‘Step Afrika! Step Explosion’

I just discovered a phenomenal performing arts group that rocked and moved me as much as any experience in theater I can recall. The name of the group is Step Afrika!, an organization renowned around the world for its use of the traditional dance form of stepping to inspire young people, build community, develop talent, and much more.

I had heard of Step Afrika! but it was not on my mental map of the DC theater landscape. I thought of it as something separate, as dance (an art form I can appreciate but I never look to, as I do to theater, as my soul sustenance of choice).

I was wrong.

Reginald Barrington, Christopher Brient, Danielle Dubois Glover, Joe Murchison, Artis J. Olds, Brittny Smith, Jordan Spry, and Andrew Vinson Jr. Photo courtesy of Step Afrika!
Reginald Barrington, Christopher Brient, Danielle Dubois Glover, Joe Murchison, Artis J. Olds, Brittny Smith, Jordan Spry, and Andrew Vinson Jr. Photo courtesy of Step Afrika!

Within minutes of watching a Step Afrika! performance the other day at Pepco’s Edison Place Gallery—it was called Step Xplosion, a free show that tours all eight wards of the District every summer—something began to stir in me and flood me. By the end, exhilarated and blown away, I realized that Step Afrika! is completely of a piece with everything that matters most to me about theater. As art, as lens on life, as live performance, as communal ritual, as collective humanizer, as moral compass, as change agent (the list goes on), Step Afrika! purely as theater is absolutely extraordinary.

This is my short list of what impressed me:

The virtuosity of the performers (all utterly amazing); the caliber and precision of the choreography (inventive and inspired); the connection and engagement with the audience (a bond built, never broken); the percussive, propulsive beats (the surround sound of unison hands, feet, and voices); and especially the stories—set up in a spoken introduction then told implicitly and powerfully solely through sound and movement (stories of political unity and resistance, of racial justice, of gender equality, of human worth and hope).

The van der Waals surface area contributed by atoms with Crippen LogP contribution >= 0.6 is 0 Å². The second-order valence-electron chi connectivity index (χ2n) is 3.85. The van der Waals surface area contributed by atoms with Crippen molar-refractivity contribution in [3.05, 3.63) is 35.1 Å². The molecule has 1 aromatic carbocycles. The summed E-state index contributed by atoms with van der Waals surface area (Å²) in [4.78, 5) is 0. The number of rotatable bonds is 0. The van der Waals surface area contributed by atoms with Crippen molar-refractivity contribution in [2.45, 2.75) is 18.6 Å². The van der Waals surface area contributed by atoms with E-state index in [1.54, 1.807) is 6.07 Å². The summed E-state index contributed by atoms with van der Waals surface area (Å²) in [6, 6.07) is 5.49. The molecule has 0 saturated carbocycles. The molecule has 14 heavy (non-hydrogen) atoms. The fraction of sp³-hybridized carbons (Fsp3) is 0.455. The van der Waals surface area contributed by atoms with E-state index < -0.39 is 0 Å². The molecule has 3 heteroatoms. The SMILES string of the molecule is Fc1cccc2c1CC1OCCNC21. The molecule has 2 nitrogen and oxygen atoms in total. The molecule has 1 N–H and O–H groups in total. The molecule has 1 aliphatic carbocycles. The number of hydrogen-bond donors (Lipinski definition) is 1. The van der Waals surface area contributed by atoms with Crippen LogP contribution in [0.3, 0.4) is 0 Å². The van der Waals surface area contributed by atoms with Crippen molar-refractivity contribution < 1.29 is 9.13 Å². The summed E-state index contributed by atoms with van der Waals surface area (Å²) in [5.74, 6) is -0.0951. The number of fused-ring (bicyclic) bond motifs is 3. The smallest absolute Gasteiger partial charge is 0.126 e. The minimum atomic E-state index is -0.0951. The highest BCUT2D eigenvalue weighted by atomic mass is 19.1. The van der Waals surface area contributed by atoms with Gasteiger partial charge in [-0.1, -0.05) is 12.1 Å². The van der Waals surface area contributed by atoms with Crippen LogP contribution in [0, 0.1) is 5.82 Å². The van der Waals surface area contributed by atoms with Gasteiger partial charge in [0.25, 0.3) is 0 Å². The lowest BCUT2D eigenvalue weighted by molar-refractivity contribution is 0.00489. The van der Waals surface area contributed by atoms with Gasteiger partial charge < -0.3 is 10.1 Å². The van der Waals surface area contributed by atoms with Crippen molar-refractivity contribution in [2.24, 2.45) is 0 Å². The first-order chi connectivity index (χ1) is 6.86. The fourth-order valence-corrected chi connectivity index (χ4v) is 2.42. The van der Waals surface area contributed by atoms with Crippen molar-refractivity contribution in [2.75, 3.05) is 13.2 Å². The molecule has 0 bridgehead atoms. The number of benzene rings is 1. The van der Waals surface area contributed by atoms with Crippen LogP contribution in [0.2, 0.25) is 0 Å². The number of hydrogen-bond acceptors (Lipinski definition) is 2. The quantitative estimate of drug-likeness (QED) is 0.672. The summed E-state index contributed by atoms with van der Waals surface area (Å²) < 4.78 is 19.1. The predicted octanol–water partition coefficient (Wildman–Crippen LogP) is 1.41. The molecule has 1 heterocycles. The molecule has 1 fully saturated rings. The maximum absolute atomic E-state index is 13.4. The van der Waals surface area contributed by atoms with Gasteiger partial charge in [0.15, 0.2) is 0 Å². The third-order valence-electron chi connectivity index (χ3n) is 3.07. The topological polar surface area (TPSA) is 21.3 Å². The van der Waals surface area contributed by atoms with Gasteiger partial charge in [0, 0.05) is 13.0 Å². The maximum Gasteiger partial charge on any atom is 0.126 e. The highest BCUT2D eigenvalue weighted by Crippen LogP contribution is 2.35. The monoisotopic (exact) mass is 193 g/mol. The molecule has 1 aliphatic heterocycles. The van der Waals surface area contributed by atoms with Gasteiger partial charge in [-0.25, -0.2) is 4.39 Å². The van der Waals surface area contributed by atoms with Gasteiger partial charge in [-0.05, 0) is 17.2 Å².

Step Afrika! does a world of worthy work. You can check out all that they do online. It’s awesome. But until you’ve shared the same sound and sight space with some of Step Afrika!’s artists in a live performance, you likely won’t know what I’m talking about when I say that Step Afrika! doesn’t need to do any more of what theater does; theater needs to do more of what Step Afrika! does.

Running Time: 45 minutes.

Step Afrika!’s annual Step Xplosion tour plays three more free performances in Washington, DC:

Tomorrow, September 9, 2015, at 6 pm at Deanwood Recreation Center (1350 49th Street NE)

—September 13, 2015, at 6 pm at Joy of Motion (sold out), Friendship Heights (5207 Wisconsin Avenue NW);

—September 16, 2015, at 6 pm at Columbia Heights Recreation Center (1480 Girard Street NW).


Step Afrika!’s Step Xplosion tour culminates with Step Show September 26th at 2 pm at Raymond Recreation Center (3725 10th Street NW).

All performances are free. Reservations online are recommended.

RATING: FIVE-STARS-82x1555.gif

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John Stoltenberg
John Stoltenberg is executive editor of DC Theater Arts. He writes both reviews and his Magic Time! column, which he named after that magical moment between life and art just before a show begins. In it, he explores how art makes sense of life—and vice versa—as he reflects on meanings that matter in the theater he sees. Decades ago, in college, John began writing, producing, directing, and acting in plays. He continued through grad school—earning an M.F.A. in theater arts from Columbia University School of the Arts—then lucked into a job as writer-in-residence and administrative director with the influential experimental theater company The Open Theatre, whose legendary artistic director was Joseph Chaikin. Meanwhile, his own plays were produced off-off-Broadway, and he won a New York State Arts Council grant to write plays. Then John’s life changed course: He turned to writing nonfiction essays, articles, and books and had a distinguished career as a magazine editor. But he kept going to the theater, the art form that for him has always been the most transcendent and transporting and best illuminates the acts and ethics that connect us. He tweets at @JohnStoltenberg. Member, American Theatre Critics Association.


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